Earlier this year, the Biden administration redesignated Haiti for Temporary Protected Status (TPS), which grants deportation immunity to immigrants already in the United States who are unable to return to their home country due to natural disaster or extreme political upheaval. In a Federal Register notice published on August 3rd, 2021, the Department of Homeland Security (DHS) stated “Haiti is grappling with a deteriorating political crisis, violence, and a staggering increase in human rights abuses.” An already delicate Haitian body politic was further destabilized by the assassination of former Haitian President Jovenel Moïse, causing a political power struggle and an exacerbation of gang violence. Two weeks later, a massive earthquake ravaged the island, evoking the same sort devastation as the 2010 earthquake created, from which the country has still not fully recovered.
On September 18th, 2021, DHS made the announcement of a new ‘Strategy to Address Increase in Migrants in Del Rio’. The Strategy was in response to a swell of primarily Haitian migrants arriving at the U.S. border at Del Rio, Texas, and ultimately resulted in the swift expulsion of thousands of Haitians either back across the border into Mexico, or on repatriation flights to Haiti, without having received their lawful right to an asylum screening. Images surfaced of Customs and Border Protection (CBP) agents on horseback assaulting Haitian migrants with whips and cords, causing outrage among both the immigration advocacy community and the general American public. However, the abrupt turnaround by the Biden administration from the redesignation of TPS, to the aggressive pushback of Haitian asylum seekers at the border, is indicative of a long history of mistreatment of Haitian immigrants by the United States that precedes this most recent action.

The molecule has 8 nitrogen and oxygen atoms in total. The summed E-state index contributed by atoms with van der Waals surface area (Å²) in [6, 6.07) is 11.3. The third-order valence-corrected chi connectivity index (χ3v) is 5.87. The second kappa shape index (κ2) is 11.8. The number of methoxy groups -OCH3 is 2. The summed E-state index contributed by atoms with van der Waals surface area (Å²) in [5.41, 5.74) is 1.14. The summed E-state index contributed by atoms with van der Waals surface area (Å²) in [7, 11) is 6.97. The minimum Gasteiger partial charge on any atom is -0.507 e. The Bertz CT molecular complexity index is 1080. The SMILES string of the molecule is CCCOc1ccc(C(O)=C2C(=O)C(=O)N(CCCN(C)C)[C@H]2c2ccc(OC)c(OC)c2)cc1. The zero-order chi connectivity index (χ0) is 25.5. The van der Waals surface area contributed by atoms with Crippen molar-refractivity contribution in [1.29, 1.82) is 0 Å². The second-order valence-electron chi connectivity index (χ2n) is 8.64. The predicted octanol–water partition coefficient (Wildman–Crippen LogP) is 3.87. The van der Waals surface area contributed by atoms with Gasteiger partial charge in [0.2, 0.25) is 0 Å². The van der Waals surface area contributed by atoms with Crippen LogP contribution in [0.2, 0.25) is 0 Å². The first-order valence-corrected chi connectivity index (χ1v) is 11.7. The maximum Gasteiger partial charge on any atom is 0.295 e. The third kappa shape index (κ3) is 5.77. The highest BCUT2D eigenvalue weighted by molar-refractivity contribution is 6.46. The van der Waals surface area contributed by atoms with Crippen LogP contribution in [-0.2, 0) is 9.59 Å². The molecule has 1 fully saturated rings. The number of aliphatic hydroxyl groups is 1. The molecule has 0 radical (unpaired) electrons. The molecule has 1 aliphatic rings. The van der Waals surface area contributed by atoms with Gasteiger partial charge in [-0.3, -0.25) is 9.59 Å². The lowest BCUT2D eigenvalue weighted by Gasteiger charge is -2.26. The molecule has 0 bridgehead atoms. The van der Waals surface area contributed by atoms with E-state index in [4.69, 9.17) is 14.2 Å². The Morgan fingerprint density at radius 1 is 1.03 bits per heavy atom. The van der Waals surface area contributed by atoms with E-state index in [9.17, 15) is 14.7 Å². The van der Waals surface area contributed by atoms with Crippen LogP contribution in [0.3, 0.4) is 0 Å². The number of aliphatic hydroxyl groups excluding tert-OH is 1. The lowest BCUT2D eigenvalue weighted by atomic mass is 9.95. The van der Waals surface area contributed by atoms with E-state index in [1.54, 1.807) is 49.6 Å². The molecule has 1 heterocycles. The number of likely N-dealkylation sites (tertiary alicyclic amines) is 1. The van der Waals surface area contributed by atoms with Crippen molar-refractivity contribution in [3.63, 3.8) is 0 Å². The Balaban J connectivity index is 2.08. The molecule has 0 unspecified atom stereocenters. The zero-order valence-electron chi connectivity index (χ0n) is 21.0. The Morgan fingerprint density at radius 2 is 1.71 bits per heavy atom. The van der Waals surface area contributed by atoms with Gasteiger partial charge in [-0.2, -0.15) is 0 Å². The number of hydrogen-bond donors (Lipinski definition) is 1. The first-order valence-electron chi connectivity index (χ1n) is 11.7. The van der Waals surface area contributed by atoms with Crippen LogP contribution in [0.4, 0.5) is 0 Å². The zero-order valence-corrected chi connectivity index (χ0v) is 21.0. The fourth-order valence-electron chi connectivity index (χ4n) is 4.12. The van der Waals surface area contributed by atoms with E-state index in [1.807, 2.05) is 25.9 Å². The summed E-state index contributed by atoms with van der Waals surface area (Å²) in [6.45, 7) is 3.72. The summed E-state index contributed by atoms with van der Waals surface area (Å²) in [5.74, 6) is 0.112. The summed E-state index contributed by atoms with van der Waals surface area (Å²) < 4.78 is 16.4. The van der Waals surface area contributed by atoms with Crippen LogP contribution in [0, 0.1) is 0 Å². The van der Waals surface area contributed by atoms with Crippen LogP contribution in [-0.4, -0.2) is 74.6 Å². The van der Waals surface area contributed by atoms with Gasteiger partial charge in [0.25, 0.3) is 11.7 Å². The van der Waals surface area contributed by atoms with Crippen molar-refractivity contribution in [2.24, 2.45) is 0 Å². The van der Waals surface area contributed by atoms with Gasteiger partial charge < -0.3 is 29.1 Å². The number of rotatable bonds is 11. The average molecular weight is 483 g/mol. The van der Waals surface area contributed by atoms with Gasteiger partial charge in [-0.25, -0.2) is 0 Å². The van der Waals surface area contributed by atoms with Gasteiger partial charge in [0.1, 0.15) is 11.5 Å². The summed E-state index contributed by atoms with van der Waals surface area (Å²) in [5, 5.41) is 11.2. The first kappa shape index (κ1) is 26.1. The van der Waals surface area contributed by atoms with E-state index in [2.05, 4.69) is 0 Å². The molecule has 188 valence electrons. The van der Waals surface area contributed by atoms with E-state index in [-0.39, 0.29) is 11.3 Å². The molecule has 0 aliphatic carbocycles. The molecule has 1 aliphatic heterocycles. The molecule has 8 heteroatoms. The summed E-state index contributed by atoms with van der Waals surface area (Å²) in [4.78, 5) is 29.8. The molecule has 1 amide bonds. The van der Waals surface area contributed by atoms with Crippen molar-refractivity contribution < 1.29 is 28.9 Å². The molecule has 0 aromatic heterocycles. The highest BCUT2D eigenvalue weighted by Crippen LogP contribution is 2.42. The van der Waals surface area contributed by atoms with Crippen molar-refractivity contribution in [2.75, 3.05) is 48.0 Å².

The following Policy Snapshot outlines a series of key immigration policies implemented over the last four decades that have inordinately targeted Haitians, beginning with a comparison of how Cubans and Haitians fleeing authoritarian rule were treated in the late 1970s-early 1980s, and moving through to the discriminatory usage of Title 42 today.